Peter Hopperton’s Statement to the Court

I have plead guilty to co-writing a callout entitled, Get off the Fence – a call to go beyond. It was a letter to the many passionate people across the country who share our values of equality, free co-operation, and solidarity with people in struggle, inviting them to participate in a march. In this letter, we posed some questions, and now, a year and a half after the G20, I feel drawn to reflect on them again.

We wrote,

“Will we accept that the elites take away our city and give us back a tiny scrap in which to exercise our freedom? Will we be content to wave a banner, listen to a speech, and go home believing that our voices have been heard?”

This question has been answered in a thousand ways since the day of my arrest, in millions of voices both here and around the world. They have answered No, we will not be content with empty gestures. While I was on house arrest, I spent a lot of time reading the news, watching the way the austerity policies advanced at the Toronto G20 lead to massive resistance in France, then in England, then South Korea and Spain and Italy and Greece.

Like many around the world, I was riveted as the people of Egpyt and Tunisia rose up to overthrow their governments, and I watched them inspire the people of Wisconsin, then people all across the United States to take back space and make for themselves the decisions that affect their communities.

When we wrote, “We will take back our city from these exploitative profiteers, and in the streets we will be uncontrollable,” many chose to hear only a call to chaos and destruction. But to hear only this is to miss something important. The larger significance of this feeling is more in line with the question posed by the freedom fighters of Tahrir Square: Once the streets are controlled by the people, what next? In Cairo, they organized neighbourhood assemblies to protect their communities and feed their residents; they gathered freely to discuss, to make proposals, and ultimately, to offer some compelling alternatives to the system they had previously lived under.

It is the same question the occupy movement asked in Oakland and New York City once they were in control of the squares there: once we have taken back this space, how do we go about creating freedom? It is a question powerfully answered by the people of Grassy Narrows and KI, who, in a struggle that is often life-or-death, managed to take back land from exploitive profiteers while nourishing their cultures and communities.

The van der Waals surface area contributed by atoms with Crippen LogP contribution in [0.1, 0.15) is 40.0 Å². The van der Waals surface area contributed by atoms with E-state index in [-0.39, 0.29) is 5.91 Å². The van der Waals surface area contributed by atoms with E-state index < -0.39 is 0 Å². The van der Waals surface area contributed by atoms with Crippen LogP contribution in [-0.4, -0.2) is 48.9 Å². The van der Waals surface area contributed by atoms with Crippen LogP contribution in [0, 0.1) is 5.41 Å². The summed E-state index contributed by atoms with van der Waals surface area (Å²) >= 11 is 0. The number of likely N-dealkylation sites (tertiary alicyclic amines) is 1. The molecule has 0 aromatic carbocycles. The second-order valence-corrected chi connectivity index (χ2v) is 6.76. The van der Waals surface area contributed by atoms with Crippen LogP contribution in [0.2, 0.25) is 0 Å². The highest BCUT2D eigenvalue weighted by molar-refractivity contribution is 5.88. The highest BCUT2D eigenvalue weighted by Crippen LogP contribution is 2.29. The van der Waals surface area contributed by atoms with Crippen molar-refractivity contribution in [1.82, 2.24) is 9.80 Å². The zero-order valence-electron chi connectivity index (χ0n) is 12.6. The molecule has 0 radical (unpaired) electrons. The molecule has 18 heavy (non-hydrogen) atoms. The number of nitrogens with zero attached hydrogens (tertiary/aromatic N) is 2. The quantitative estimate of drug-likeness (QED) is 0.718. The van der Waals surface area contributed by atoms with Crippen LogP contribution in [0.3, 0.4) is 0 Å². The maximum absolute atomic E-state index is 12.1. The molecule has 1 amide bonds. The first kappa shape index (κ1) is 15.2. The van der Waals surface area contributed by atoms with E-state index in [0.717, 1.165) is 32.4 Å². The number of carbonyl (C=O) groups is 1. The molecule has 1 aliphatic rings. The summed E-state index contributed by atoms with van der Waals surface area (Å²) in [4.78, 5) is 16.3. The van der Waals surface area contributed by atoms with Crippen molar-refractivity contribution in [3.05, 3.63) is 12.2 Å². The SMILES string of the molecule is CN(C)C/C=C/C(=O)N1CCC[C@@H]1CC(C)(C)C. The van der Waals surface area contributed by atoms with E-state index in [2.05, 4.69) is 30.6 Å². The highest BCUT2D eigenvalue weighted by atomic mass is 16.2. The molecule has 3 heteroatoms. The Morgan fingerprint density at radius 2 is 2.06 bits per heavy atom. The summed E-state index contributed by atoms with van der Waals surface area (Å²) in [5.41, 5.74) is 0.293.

These are just some of the people and communities who, while I was on house arrest, were not content to just go home. They refused to settle for scraps of freedom.

Locally, many people made the same choice. In Toronto, it has looked like challenging the manufactured budget crisis at city hall that is being used to further attack the most marginalized people of this city. In my city of Hamilton, people are organizing together to confront bad bosses and landlords, to monitor the police in our neighbourhoods, and to maintain community education projects. In my life, it looked like the outpouring of support and generosity that came as the exuberant mobilization against the G20 flowed into a longterm commitment to supporting its prisonners.

The prosecution that lead to my conviction was deeply political from the beginning, and so I believe it’s important to emphasize the wider story of movements for social transformation of this past year and a half. My going to jail is just one small part of this overwhelming current. But there is a personal level to this too. Because of this political prosecution and this political conviction, I may never see my Grandfather again. He is an American who lives in Florida, he fought in the second world war and is now ninety-five years old and can’t travel himself. Up until these charges, I visited him at least once a year, but now it is at best uncertain if I will be able to cross the border again.

The pain of being separated from our loved ones by borders is felt by an increasing number of people as the federal government moves to further restrict immigration. In this context, my situation is not extraordinary. But when telling the story of the G20 Main Conspiracy prosecution though, I want to remember the perspective of a 95 year old veteran who is missing his grandson. I want to honour all the walks we won’t be taking, and all stories that I now will not hear.

I am going to jail today. I have plead guilty and do not contest this. But I remember that whatever happens in the court is not the most important story. Even as this prosecution draws to a close, the truly important stories are ongoing, playing out among allies in liberated spaces everywhere, and in the hearts of my family and the people who care about me. It is those stories I will carry with me as I leave the courtroom today.

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